Commander Ian Anderson is no ordinary retiree living the simple quiet life with his Ipoh-born wife Meng Wai in Ipoh Garden. He is an iconoclast who has single-handedly built up an impressive collection of artifacts, memorabilia, photos, videos, tin mining equipment and a tremendous archive of Heritage and Social History on the worldwide web to leave a precious legacy for future generations of Ipohites.
A Scotsman, born in UK a few months before the start of World War II and educated until age 16 at Wimbledon College, Ian had a simple childhood governed by shortages of all kinds, post war restrictions and ration books. He remembers a lot about those days of war and put it simply when he said “No matter how young you are, if terrible things happen they stick in your brain. Forever!” One fun thing he has never forgotten is the celebration for VE (Victory in Europe) Day in May 1945 when at the local street party he won the fancy dress competition dressed as a Chinaman. Could that have been fate taking a hand?
At 16, like most of his classmates, he came out into the wide world with a handful of Cambridge ‘O’ Levels and the need to find a future. For in those days only the top 20 per cent or so could go on to University, everybody else had to find a job, join the armed forces, go to a Technical College or take up an apprenticeship. Ian combined two of these choices by joining the Royal Navy as an Artificer Apprentice and emerged 30 years later as a well travelled and experienced Weapons Engineering Commander.
Early on in this major journey through life he was based in Singapore as a young man and visited Malaya many times, his first visit to Ipoh being in 1962. Returning to Malaysia several times over the following years he seems to have garnered a special feeling for the country and its people, from which Ipoh and Perak benefit today.
Having left the Navy in 1985 Ian worked as a Project Manager in the shipbuilding industry for some five years and when offered a post in Kuala Lumpur he jumped at the chance to rekindle his relationship with the country. After ten years in KL, where apart from the job he took an active part in local charities and organisations, he retired as Managing Director of the British-based company and decided to stay on in Malaysia where he started his own business in partnership with a local friend. At that stage he decided to move to Ipoh to escape the KL traffic jams and escalating prices of accommodation.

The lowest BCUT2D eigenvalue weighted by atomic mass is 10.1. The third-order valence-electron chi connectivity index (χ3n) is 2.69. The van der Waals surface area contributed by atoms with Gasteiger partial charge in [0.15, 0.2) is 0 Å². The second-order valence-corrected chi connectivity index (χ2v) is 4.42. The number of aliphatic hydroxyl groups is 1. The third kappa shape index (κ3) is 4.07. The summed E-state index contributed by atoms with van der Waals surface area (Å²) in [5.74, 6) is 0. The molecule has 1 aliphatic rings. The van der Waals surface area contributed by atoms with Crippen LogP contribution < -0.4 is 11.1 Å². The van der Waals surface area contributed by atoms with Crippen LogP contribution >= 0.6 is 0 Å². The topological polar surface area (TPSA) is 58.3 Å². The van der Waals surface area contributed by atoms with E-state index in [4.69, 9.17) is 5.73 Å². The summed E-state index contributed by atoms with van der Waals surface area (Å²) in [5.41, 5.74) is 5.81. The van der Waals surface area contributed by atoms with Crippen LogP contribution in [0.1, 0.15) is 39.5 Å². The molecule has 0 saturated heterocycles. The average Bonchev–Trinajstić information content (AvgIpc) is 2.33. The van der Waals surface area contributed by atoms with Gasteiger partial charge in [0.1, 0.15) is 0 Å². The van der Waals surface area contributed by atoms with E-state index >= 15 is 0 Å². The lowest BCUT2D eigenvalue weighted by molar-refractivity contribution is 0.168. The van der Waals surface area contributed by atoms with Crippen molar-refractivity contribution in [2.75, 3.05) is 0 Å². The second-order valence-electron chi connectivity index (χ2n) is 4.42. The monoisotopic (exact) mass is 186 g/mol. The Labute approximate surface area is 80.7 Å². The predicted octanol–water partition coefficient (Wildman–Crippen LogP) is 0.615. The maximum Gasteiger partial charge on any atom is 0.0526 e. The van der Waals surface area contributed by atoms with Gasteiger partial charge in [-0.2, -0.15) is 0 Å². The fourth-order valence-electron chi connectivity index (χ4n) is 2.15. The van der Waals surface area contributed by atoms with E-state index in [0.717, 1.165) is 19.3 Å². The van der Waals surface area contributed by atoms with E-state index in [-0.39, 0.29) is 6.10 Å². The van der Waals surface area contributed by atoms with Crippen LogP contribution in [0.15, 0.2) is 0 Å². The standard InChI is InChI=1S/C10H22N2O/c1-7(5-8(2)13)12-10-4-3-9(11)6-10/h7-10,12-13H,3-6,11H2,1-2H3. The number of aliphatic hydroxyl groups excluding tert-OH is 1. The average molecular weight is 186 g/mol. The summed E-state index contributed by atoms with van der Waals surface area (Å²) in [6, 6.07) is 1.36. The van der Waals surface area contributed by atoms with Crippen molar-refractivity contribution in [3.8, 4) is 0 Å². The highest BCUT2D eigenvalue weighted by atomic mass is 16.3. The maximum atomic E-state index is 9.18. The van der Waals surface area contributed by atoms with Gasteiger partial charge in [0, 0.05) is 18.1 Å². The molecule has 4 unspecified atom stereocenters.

Here Ipoh and Perak profited as after a quiet start he was persuaded by a local lady to start saving images and stories about the town he lived in. Thus, thanks to Kinta Properties Group, who provided the funding, Ipoh World Sdn Bhd was born. Consequently since 2004 he has built up a tremendous archive of Heritage and Social History on the ipohWorld website (www.ipohworld.org) as well as a reputation for doggedly driving forward no matter what difficulties get in the way. Today he runs his unique project from an office in Tenby Schools, Ipoh and it is they who now provide all the funding to support his passion. “Without Tenby,” Ian says, “ipohWorld would have died long ago.”
Despite being an engineer by profession who hated history at school, since he has been in Ipoh he has developed a keen interest in our heritage and history and he firmly believes that knowledge of the past is vital for future generations. Thus he is the man behind, not only the ipohWorld website and the very unusual book, “Ipoh My Home Town”, but he has also put on several exhibitions featuring local history, the latest being “A Tin Mining Family” in Falim House, his largest show so far. With free entrance this had entertained more than 12,000 visitors both locals and tourists when it closed on August 11 after a three-month run.
But he is not sitting back on his laurels even now, for he has the burning ambition to see Ipoh have its own permanent heritage gallery as part of the ipohWorld facilities. “This will provide much-needed entertainment for tourists in parallel with enhancing our students’ knowledge of their roots,” he says. He is hopeful that this will happen soon.
Since he moved to Ipoh, Ian, a Permanent Resident, has fully embraced life here, perhaps more so than most of the locals and probably knows his way (shortcuts included) around the city better than most Ipohites! Keeping his finger on the pulse of his adopted home he is often seen traversing around town, with camera in hand.
One high-ranking civil servant once had this to say about Ian, “Here is a man who cares more about Malaysia than most Malaysians.” There is no doubt about that!